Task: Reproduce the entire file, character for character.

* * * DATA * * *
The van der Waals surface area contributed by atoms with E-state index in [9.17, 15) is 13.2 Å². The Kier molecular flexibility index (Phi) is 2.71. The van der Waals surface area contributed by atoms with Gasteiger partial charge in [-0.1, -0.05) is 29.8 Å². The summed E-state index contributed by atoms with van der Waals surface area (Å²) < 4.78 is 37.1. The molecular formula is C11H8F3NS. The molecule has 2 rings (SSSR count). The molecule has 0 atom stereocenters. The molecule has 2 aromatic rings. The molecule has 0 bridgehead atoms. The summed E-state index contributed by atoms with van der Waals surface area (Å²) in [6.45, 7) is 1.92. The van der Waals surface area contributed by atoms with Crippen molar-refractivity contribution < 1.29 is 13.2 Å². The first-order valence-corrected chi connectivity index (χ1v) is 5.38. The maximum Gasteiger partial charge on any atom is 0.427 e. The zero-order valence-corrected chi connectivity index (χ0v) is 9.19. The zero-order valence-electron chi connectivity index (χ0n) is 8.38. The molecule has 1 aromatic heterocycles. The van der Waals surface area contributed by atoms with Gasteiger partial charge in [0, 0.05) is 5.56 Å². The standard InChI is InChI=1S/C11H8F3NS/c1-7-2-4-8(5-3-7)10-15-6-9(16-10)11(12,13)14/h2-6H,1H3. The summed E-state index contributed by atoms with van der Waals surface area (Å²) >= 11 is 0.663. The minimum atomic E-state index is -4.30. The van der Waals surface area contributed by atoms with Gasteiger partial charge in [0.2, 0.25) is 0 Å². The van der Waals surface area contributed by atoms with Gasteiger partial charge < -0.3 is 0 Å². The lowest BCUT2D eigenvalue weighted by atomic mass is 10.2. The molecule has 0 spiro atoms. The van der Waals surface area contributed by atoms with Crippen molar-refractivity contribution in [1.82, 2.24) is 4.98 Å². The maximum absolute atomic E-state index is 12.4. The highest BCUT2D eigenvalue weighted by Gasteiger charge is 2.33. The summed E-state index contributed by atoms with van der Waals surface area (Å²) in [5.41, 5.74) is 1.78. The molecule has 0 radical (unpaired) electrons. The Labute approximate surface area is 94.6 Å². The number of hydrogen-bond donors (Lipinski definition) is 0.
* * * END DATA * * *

The van der Waals surface area contributed by atoms with E-state index in [9.17, 15) is 13.2 Å². The Kier molecular flexibility index (Phi) is 2.71. The van der Waals surface area contributed by atoms with Gasteiger partial charge in [-0.1, -0.05) is 29.8 Å². The summed E-state index contributed by atoms with van der Waals surface area (Å²) < 4.78 is 37.1. The molecular formula is C11H8F3NS. The molecule has 2 rings (SSSR count). The molecule has 0 atom stereocenters. The molecule has 2 aromatic rings. The molecule has 0 bridgehead atoms. The summed E-state index contributed by atoms with van der Waals surface area (Å²) in [6.45, 7) is 1.92. The van der Waals surface area contributed by atoms with Crippen molar-refractivity contribution < 1.29 is 13.2 Å². The first-order valence-corrected chi connectivity index (χ1v) is 5.38. The maximum Gasteiger partial charge on any atom is 0.427 e. The zero-order valence-corrected chi connectivity index (χ0v) is 9.19. The zero-order valence-electron chi connectivity index (χ0n) is 8.38. The molecule has 1 aromatic heterocycles. The van der Waals surface area contributed by atoms with Gasteiger partial charge in [0, 0.05) is 5.56 Å². The standard InChI is InChI=1S/C11H8F3NS/c1-7-2-4-8(5-3-7)10-15-6-9(16-10)11(12,13)14/h2-6H,1H3. The summed E-state index contributed by atoms with van der Waals surface area (Å²) >= 11 is 0.663. The minimum atomic E-state index is -4.30. The van der Waals surface area contributed by atoms with Gasteiger partial charge in [0.2, 0.25) is 0 Å². The van der Waals surface area contributed by atoms with Gasteiger partial charge < -0.3 is 0 Å². The lowest BCUT2D eigenvalue weighted by atomic mass is 10.2. The molecule has 0 spiro atoms. The van der Waals surface area contributed by atoms with Crippen molar-refractivity contribution in [1.82, 2.24) is 4.98 Å². The maximum absolute atomic E-state index is 12.4. The highest BCUT2D eigenvalue weighted by Gasteiger charge is 2.33. The summed E-state index contributed by atoms with van der Waals surface area (Å²) in [5.41, 5.74) is 1.78. The molecule has 0 radical (unpaired) electrons. The Labute approximate surface area is 94.6 Å². The number of hydrogen-bond donors (Lipinski definition) is 0.